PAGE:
Strong sales of Gilead’s Sovaldi inspired a terrific quarter.
Recently-announced insurance program should further boost Sovaldi’s sales.
Stribild is also gaining pace.
Given the massive potential of the Hepatitis C market, Gilead Sciences should continue soaring.
Shares of Gilead Sciences (NASDAQ:GILD) have picked up nicely since mid-April, gaining around 24%. Gilead's strong performance has been driven by its strong first-quarter results, when it reported strong revenue growth.
In fact, Gilead reported net revenue of $4.9 billion in the first quarter of 2014, up 104% from last year. Its revenue beat analysts' estimates of $3.92 billion quite convincingly. The increase in revenue is credited to the launch of Sovaldi, a drug for curing Hepatitis C infection.
Gilead posted strong sales in the U.S., surpassing $3.6 billion, and for the first time, European sales exceeded $1 billion in a single quarter. This performance has been driven by great demand in the company's core HIV business and the launch of Sovaldi, which put in a strong performance with sales totaling $2.3 billion in the quarter. Meanwhile, sales of the HIV drug Stribild rose to about $215 million for the quarter, up around 100% from the last year.
So, Gilead is growing nicely, and going forward, the company should be able to continue its strong performance due to its smart strategies.
Out of the various drugs and medicines that Gilead makes, Sovaldi is expected to bring about a big boom in sales. Sovaldi's profile has the caliber to transform the treatment of Hepatitis C. The company is selling Sovaldi for $84,000 per treatment cycle of 12 weeks. However, Gilead had come under criticism for the high price of Sovaldi.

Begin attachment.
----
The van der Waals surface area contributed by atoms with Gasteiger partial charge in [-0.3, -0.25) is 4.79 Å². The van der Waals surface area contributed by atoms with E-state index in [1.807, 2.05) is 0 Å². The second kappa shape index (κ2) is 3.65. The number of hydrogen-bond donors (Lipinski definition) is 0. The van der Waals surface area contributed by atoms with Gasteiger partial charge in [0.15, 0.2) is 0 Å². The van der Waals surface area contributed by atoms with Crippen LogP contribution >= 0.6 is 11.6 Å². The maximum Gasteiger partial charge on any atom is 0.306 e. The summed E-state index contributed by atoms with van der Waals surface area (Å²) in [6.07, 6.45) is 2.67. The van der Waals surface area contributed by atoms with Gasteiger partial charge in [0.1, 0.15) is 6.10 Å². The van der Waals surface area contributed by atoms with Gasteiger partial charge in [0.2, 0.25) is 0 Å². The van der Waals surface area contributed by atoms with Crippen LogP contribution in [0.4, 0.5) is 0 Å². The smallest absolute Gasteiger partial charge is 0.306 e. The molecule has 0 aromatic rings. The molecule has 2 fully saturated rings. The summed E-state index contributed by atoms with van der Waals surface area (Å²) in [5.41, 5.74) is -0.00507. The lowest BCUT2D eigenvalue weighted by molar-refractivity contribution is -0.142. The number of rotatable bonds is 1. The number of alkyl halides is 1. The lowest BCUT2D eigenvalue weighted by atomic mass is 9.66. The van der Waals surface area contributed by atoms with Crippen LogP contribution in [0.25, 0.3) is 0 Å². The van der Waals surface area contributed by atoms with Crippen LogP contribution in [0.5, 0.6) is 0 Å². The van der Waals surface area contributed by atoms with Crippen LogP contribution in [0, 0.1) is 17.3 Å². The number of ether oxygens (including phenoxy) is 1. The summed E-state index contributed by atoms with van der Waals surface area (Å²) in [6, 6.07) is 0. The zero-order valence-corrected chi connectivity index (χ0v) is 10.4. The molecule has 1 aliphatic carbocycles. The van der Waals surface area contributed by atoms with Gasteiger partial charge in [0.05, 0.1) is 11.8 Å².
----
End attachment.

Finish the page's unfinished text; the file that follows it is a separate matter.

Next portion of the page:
But recently, the Centers for Medicare and Medicaid Services announced that the social health insurance program will now cover the costs of HCV screening for some 50 million Americans. This will include the cost of one or multiple screenings per year for individuals. Since the social health insurance program will now cover the costs, analysts expect Sovaldi's sales to increase. Ian Somaiya, an analyst at Nomura Securities International, said,
"The decision to pay for testing "should increase the rate of diagnosis and at a minimum help CMS make informed treatment decisions. The net of all this points to higher Sovaldi sales."
Out of the millions of people suffering from Hepatitis C, around 2.7 million are in the U.S. itself. Sovaldi is among the most efficient medicines available in the market as it can be taken orally and it has no side effects. Since its launch, approximately 32,000 patients have begun treatment for Hepatitis C with Sovaldi. Now, Gilead sells Sovaldi in 13 countries, and it plans to expand its sales in other countries too.
Stribild gaining steam
For HIV, Stribild is among the leading HIV regimens for patients that were beginning therapy. It landed in three out of 10 prescriptions of Gilead's single-tablet regimens, including Stribild, Complera/Eviplera, and Atripla. In the United States, nine out of 10 patients new to the treatment of HIV were prescribed the Gilead medicine, with Gilead's single-tablet regimen being used by seven out of 10 patients new to treatment.